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ON THE FRONT COVER: President Phil Krey is featured, listening to the voices of a changing church. PAGE 20 PAGE 22

Muhlenberg 300: September 6 Celebration
What a birthday! Tribute to Patriarch Henry Muhlenberg recalls a proud legacy that launched the Lutheran Church in colonial times
Keynoter Martin Marty urged listeners to be inspired by Muhlenberg’s organizing and gathering ideas as a means to think about how to creatively renew and energize today’s church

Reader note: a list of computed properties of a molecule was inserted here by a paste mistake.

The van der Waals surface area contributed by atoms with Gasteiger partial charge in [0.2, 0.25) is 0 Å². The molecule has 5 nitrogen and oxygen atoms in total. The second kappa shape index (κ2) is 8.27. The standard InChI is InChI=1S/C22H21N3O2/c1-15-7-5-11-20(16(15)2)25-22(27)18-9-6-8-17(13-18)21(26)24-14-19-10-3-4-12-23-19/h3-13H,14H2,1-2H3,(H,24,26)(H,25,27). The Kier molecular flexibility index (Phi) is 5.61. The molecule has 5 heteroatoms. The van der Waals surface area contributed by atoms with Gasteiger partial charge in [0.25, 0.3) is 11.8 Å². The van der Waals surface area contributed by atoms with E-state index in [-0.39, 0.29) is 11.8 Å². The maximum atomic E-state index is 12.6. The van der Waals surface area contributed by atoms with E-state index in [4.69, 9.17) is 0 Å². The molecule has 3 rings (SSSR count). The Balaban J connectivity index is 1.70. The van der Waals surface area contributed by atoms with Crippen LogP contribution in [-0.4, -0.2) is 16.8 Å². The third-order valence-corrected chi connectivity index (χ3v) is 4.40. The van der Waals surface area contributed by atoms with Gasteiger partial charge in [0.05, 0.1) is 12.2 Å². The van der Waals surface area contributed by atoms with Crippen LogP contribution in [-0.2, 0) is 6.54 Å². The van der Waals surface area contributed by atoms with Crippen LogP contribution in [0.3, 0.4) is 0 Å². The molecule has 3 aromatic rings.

If only the Rev. Henry Melchior Muhlenberg, father of the Lutheran church in North America, could have been there to see the celebration of his 300th birthday party at The Lutheran Theological Seminary at Philadelphia (LTSP) September 6, 2011. Had he been present, he certainly would have been familiar with the drenching, windswept rains he regularly described in his journals and that accompanied his travels through the colonies and beyond to found some 115 congregations located from Savannah, Georgia, to Lunenberg, Nova Scotia. But the inclement weather hardly provided a damper for the day. The highlights? Two sets of remarks were delivered by internationally regarded scholar, the Rev. Dr. Martin Marty, the Fairfax M. Cone Distinguished Service Professor Emeritus of the University of Chicago Divinity School, who in his keynote explored the topic, “Henry Melchior Muhlenberg and the Current American Churchscape.” What was a key idea useful for today? “Henry Melchior Muhlenberg was a good example of ‘exemplum,’ one who defines, lights and invites cultivation,” Marty said. In his diaries are found stories of “unimaginable travails, difficulties, physical pain and illness, occasions for disappointment,” Marty noted. But overall, Marty said, Muhlenberg was less into whining about his circumstances than he was passionate about being a minister of the Gospel and an organizer of the church. Marty suggested today’s believers can study and practice the Muhlenberg example as inspiration to “gather and organize” in our time. Marty was introduced by one of his former students, the Rev. Dr. Jon Pahl of the seminary faculty. A stirring opening worship sermon from Bishop Roy E. Riley of the New Jersey Synod described the work of three pioneers through time to explain what he called “…the spirit’s reach of grace and peace that extends beyond even our best imagination.” In November 1891, James Augustin Scherer came to St. John’s Lutheran Church in Charleston, South Carolina determined to serve as a missionary. In 1892 he became the first Lutheran missionary to Japan, “planting” the Japan Evangelical Lutheran